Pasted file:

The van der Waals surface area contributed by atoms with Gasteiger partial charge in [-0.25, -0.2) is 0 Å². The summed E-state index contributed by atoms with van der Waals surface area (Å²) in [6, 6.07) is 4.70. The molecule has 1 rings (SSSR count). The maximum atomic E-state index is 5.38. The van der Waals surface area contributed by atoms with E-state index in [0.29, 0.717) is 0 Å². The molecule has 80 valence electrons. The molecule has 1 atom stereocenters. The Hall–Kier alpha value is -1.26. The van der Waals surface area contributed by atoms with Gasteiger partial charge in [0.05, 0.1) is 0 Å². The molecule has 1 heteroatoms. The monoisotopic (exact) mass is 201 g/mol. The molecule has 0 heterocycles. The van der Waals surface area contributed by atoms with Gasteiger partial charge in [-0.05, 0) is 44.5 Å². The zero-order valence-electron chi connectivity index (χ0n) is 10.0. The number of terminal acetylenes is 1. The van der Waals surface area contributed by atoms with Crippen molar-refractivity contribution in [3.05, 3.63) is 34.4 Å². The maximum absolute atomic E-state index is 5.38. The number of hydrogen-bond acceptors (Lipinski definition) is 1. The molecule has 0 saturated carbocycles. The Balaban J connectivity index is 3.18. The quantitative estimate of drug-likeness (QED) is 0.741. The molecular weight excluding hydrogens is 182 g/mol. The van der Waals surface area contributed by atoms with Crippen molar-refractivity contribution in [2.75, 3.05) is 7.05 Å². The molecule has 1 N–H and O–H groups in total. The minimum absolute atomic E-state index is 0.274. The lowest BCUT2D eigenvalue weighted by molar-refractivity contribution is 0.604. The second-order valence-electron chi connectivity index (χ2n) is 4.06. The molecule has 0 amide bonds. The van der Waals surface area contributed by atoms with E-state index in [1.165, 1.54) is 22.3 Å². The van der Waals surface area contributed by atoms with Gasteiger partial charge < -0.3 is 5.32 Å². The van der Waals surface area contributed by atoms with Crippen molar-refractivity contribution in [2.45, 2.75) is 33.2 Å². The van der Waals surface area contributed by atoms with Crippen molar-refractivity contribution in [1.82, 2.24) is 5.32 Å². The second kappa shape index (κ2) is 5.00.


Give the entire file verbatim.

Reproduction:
The van der Waals surface area contributed by atoms with Gasteiger partial charge in [-0.25, -0.2) is 0 Å². The summed E-state index contributed by atoms with van der Waals surface area (Å²) in [6, 6.07) is 4.70. The molecule has 1 rings (SSSR count). The maximum atomic E-state index is 5.38. The van der Waals surface area contributed by atoms with E-state index in [0.29, 0.717) is 0 Å². The molecule has 80 valence electrons. The molecule has 1 atom stereocenters. The Hall–Kier alpha value is -1.26. The van der Waals surface area contributed by atoms with Gasteiger partial charge in [0.05, 0.1) is 0 Å². The molecule has 1 heteroatoms. The monoisotopic (exact) mass is 201 g/mol. The molecule has 0 heterocycles. The van der Waals surface area contributed by atoms with Gasteiger partial charge in [-0.05, 0) is 44.5 Å². The zero-order valence-electron chi connectivity index (χ0n) is 10.0. The number of terminal acetylenes is 1. The van der Waals surface area contributed by atoms with Crippen molar-refractivity contribution in [3.05, 3.63) is 34.4 Å². The maximum absolute atomic E-state index is 5.38. The number of hydrogen-bond acceptors (Lipinski definition) is 1. The molecule has 0 saturated carbocycles. The Balaban J connectivity index is 3.18. The quantitative estimate of drug-likeness (QED) is 0.741. The molecular weight excluding hydrogens is 182 g/mol. The van der Waals surface area contributed by atoms with Crippen molar-refractivity contribution in [2.75, 3.05) is 7.05 Å². The molecule has 1 N–H and O–H groups in total. The minimum absolute atomic E-state index is 0.274. The lowest BCUT2D eigenvalue weighted by molar-refractivity contribution is 0.604. The second-order valence-electron chi connectivity index (χ2n) is 4.06. The molecule has 0 amide bonds. The van der Waals surface area contributed by atoms with E-state index in [1.165, 1.54) is 22.3 Å². The van der Waals surface area contributed by atoms with Gasteiger partial charge < -0.3 is 5.32 Å². The van der Waals surface area contributed by atoms with Crippen molar-refractivity contribution in [2.45, 2.75) is 33.2 Å². The van der Waals surface area contributed by atoms with Crippen molar-refractivity contribution in [1.82, 2.24) is 5.32 Å². The second kappa shape index (κ2) is 5.00.